22 SES 05 B, Employability and Transition to Work of Higher Education Graduates
Parallel Paper Session
The choice of post-secondary major is a salient juncture in students’ educational career and can be easily described as a ‘major’ career decision with far-reaching implications for their educational and professional futures (Galotti, 1999). In an era of unbridled opportunities and choice alternatives, students at the doorstep of university face the important challenge of choosing a major that will direct their professional career to a large extent. In the present paper we will shed light on the factors associated with the choice process and the type of major chosen in university.
The Eccles’ et al model of achievement related choice (2005) offers an integrative framework for examining the choice of university major. The model roughly consists of five larger clusters of determinants that influence students’ choices in both a proximal and distal way: (1) stable student characteristics such as gender and personality; (2) socio-cultural milieu, gender roles and socializer’s beliefs; (3) previous achievement-related experiences and perceptions of these experiences; (4) a student’s (long-short term) goals, (academic) self beliefs and expectations of success; and (5) subjective task values (e.g., interests, utility value and relative cost).
The aim of the present study is threefold. First, we will provide some descriptive information on (a) students’ experiences of their choice process and (b) students’ motives to make the transition to higher education (b). Are students convinced of what major to choose at the end of secondary education? Are they affected by significant others (e.g., parents, peers) in their choice process?
In a next phase we will perform an in-depth exploration of the factors that are related to the type of major students choose in university. More specifically, we will investigate the joint effect of several clusters of determinants, partially reflecting the five building blocks of the Eccles’ et al. model of achievement related choice, that is: gender, SES, achievement in Dutch and Math, prior subject uptake in secondary education, academic self-concept, future aspirations and their interest pattern.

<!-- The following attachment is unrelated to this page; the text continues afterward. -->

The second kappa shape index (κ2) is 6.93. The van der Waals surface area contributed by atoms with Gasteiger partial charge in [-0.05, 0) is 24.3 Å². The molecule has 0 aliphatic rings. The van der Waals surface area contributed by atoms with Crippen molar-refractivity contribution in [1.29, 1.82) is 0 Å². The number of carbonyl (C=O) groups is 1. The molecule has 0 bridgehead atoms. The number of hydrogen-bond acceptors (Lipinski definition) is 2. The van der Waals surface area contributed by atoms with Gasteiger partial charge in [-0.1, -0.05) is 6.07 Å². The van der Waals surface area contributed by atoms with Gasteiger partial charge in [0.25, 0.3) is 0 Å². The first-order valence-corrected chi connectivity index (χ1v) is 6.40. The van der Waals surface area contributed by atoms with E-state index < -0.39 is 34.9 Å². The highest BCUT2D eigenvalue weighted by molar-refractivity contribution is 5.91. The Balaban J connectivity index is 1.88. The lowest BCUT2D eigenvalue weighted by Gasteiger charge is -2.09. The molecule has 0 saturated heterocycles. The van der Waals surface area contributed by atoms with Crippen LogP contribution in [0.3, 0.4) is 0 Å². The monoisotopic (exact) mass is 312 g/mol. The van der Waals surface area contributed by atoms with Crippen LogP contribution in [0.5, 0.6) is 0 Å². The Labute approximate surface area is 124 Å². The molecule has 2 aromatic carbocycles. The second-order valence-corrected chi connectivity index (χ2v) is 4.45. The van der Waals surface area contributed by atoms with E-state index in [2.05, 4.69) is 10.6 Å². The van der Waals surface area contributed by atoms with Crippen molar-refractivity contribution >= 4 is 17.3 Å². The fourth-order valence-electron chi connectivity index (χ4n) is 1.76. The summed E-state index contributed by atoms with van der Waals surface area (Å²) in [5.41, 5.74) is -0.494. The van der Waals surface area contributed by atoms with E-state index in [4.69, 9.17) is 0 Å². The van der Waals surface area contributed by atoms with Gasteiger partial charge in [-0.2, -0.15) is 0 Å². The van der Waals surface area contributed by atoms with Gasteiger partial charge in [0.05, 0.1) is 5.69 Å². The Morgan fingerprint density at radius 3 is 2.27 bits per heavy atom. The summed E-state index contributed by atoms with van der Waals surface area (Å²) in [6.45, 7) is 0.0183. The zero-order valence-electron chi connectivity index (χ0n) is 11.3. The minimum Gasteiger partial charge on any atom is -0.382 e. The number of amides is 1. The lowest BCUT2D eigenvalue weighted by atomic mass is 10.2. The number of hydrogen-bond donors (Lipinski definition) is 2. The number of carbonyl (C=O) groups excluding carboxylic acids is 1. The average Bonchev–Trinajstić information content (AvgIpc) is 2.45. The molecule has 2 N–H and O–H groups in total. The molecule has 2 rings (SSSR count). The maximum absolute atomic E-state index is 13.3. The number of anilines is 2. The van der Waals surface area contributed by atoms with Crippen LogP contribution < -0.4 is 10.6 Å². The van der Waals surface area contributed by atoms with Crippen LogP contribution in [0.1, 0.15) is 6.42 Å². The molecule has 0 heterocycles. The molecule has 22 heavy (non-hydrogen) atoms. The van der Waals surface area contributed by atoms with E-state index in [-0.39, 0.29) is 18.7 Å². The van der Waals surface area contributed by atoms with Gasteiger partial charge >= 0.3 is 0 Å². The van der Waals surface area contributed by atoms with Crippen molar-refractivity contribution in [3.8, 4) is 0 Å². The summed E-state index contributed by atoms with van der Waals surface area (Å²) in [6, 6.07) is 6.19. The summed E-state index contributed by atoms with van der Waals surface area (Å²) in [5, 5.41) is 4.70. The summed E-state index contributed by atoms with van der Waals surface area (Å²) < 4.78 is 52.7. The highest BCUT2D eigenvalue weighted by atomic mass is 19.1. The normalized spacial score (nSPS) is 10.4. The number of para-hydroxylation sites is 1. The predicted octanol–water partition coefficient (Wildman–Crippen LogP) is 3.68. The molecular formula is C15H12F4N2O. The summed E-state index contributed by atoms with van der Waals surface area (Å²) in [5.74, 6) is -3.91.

Undoubtedly, the choice of a university major is an important decisional threshold but the story does not end here. Therefore, in the final section we will analyze the factors associated with failure/success in the first year at university supplemented with a descriptive analysis of the choice made in the second year of higher education after failure in the first year. Do failed students repeat the same major or do they redirect their educational career towards another professional field?
Data of the LOSO-project (the Dutch acronym for Longitudinal Research in Secondary Education; Van Damme et al., 2002) were used to answer the research questions. In the present study we focused on a subsample of 2284 students who opted for a university major. In order to attain the second research goal, we narrowed down the large number of university majors to a (statistically) manageable set by clustering them into eight unordered categories: Engineering, Economics , Medical and Paramedical Sciences, Psychology and Educational Sciences, Law and Criminology, Sciences, Social and Political Sciences and Literature/History/Arts.
Eccles, J.S. (2005). Subjective task values and the Eccles et al. model of achievement related choices. In: Handbook of competence and motivation, Eds. A.J. Elliot & C.S. Dweck (pp. 105- 121). New York: Guilford Press. Galotti, K. M. (1999). Making a “major” real-life decision: College students choosing an academic major. Journal of Educational Psychology, 91, 379-387. Graham, J.W., Olchowski A.E., & Gilreath, T.D. (2007). How many imputations are really needed? Some practical clarifications of multiple imputation theory. Prevention Science, 8, 206-213. Van Damme, J., De Fraine B., Van Landeghem G., Opdenakker M. C. & Onghena, P. (2002). A new study on educational effectiveness in secondary education in Flanders: An introduction. School Effectiveness and School Improvement, 13, 383–397.
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